We need a Python canonical for the following category of questions, but the titles are pretty non-obvious and search-resistant, so we also need more dupe targets to be identified (or written). What should our canonicals and dupes be?

Current canonicals:

  1. Unnamed Python objects have the same id()
  2. How can two Python objects have same id() but 'is' operator returns False?
  3. python bound and unbound method object
    • one frequently-used canonical. Non-obvious wording. Body references id(). Does not reference is operator.

Some of the many other questions:

  1. Why do methods of different objects of same class have same id? - not yet closed as duplicate
  2. Weird id() behaviour; different ids, yet id(x) == id(y) returns True? [duplicate of 3.]
  3. is operator not working on objects with same identity? [duplicate of 1,3]
  4. ... many others ...


  • two different objects can have the same id() if their lifetimes do not overlap; first one then the second happen to be temporarily created at the same id() address. This causes lots of grief:
    • one common example is Python method objects (which are temporary objects constructed to allow calling a method on a specific instance. Internally, Python uses a descriptor protocol to wrap the function in a method object each time). So id(obj.meth) is always the id of a temporary object.
    • a second example is any temporary expressions created but not assigned
    • hence a common mistake pattern is to take id1 = id(temp1); id2 = id(temp2) then check if id1 == id2 and wrongly conclude that temp1 must be the same as temp2
  • is is more reliable (and pessimistic) in evaluating x is y, both objects are alive at the same time, so is returns False unless they really are the same object

1 Answer 1


There are actually only two distinct questions here:

  1. id() vs is -- how they are related, if comparing id()s is safe
  2. id()s of bound and unbound methods -- due to their unusual semantics and lifetimes, they give confusing results
    • This can be mentioned in 1) to illustrate why comparing id()s is generally unsafe

I've clarified the title of id()s of bound and unbound method objects --- sometimes the same for different objects, sometimes different for the same object to make it carry the gist of the subject to cover 2) and written id() vs `is` operator. Is it safe to compare `id`s? Does the same `id` mean the same object? for 1) since none of the listed questions covered the topic as a whole.

  • That's only true if the user already knows that an unbound method object is temporarily created (and thus unsafe to take id() of), and also that an unnamed expression is temporarily created (and thus unsafe to take id() of). All users start off not knowing this, hence it manifests as multiple different issues.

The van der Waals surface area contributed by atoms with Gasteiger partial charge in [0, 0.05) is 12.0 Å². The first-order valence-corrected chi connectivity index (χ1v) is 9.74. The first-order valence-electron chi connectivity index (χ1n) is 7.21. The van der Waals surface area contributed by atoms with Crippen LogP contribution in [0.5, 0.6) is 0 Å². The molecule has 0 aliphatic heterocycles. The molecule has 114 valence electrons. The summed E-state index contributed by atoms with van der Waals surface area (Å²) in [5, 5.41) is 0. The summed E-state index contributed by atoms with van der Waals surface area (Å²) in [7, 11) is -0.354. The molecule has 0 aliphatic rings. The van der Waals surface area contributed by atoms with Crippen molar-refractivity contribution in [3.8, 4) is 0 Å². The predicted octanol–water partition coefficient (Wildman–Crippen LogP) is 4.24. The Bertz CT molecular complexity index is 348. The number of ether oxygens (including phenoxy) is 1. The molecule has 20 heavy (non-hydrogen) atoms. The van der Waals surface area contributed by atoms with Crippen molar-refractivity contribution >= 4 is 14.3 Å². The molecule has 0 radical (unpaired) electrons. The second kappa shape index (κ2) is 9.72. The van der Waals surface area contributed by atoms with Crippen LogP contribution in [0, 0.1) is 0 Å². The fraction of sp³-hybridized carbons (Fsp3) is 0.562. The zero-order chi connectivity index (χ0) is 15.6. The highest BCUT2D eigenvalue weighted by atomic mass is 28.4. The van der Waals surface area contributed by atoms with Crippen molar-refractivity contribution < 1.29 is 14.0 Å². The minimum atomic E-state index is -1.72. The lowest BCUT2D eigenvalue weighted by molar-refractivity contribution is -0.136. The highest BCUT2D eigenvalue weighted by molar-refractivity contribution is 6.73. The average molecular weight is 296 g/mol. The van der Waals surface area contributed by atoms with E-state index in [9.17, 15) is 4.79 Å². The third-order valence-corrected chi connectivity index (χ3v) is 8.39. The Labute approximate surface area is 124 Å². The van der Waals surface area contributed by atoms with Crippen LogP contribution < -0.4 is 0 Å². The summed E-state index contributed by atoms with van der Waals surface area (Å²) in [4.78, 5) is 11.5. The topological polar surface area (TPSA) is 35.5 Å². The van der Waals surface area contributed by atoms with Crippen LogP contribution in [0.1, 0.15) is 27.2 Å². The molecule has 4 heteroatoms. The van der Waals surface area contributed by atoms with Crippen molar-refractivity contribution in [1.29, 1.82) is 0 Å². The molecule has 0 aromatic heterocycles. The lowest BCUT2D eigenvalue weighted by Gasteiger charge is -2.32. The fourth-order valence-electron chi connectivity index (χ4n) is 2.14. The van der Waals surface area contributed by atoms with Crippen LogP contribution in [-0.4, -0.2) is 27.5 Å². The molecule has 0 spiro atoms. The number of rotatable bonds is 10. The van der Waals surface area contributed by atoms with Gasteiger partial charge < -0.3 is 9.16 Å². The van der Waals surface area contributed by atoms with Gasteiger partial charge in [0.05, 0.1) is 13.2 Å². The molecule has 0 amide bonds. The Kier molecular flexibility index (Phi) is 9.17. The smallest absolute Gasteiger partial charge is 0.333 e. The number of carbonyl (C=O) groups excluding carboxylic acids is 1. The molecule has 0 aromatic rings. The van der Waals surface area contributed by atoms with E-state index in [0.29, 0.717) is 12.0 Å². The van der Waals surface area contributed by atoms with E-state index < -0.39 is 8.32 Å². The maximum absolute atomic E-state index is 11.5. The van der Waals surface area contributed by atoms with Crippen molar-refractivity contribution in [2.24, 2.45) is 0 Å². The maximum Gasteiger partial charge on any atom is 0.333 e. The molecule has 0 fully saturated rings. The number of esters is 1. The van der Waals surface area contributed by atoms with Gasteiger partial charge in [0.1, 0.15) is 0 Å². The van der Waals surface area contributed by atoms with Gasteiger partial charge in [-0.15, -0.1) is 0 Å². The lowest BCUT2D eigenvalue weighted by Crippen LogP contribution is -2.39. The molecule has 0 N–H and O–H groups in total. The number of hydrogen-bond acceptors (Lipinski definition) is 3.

– smci
    Commented Sep 11, 2018 at 4:00
  • @smci yes, but I hope I've catched the gist of all the visible symptoms in the titles to make them googlable. Commented Sep 11, 2018 at 4:02
  • ivan, only for advanced users; new users won't understand what the words mean. So we'll need lots of coverage from duplicates which we close into them or link to them.
    – smci
    Commented Sep 11, 2018 at 4:03
  • @smci duplicates exist and are preserved specifically for cases when a user has "the uncanniest ability to ask the same exact question using zero words in common". You cannot predict those. A canonical's job is to be 1) easily googable by relevant keywords; 2) fully cover the topic so that so further posts are required. Commented Sep 11, 2018 at 4:08
  • We're not disagreeing; I said establishing good canonicals is only part of the battle. I said we also need lots of coverage from duplicates. Which we don't yet have. Both concrete and abstract duplicates.
    – smci
    Commented Sep 11, 2018 at 4:10
  • @smci I'm not sure what else you want me to do here... Commented Sep 11, 2018 at 4:12
  • 1
    I wasn't asking you to do anything else, just commenting this is not the end. Although when I reread this answer, I'd modify "There are actually only two distinct questions here..." to "...once you learn that in Python, unnamed expressions and unbound method objects are temporarily allocated". Otherwise it sounds very dismissive of the learning curve and the number of pitfalls this manifests as.
    – smci
    Commented Sep 11, 2018 at 4:16

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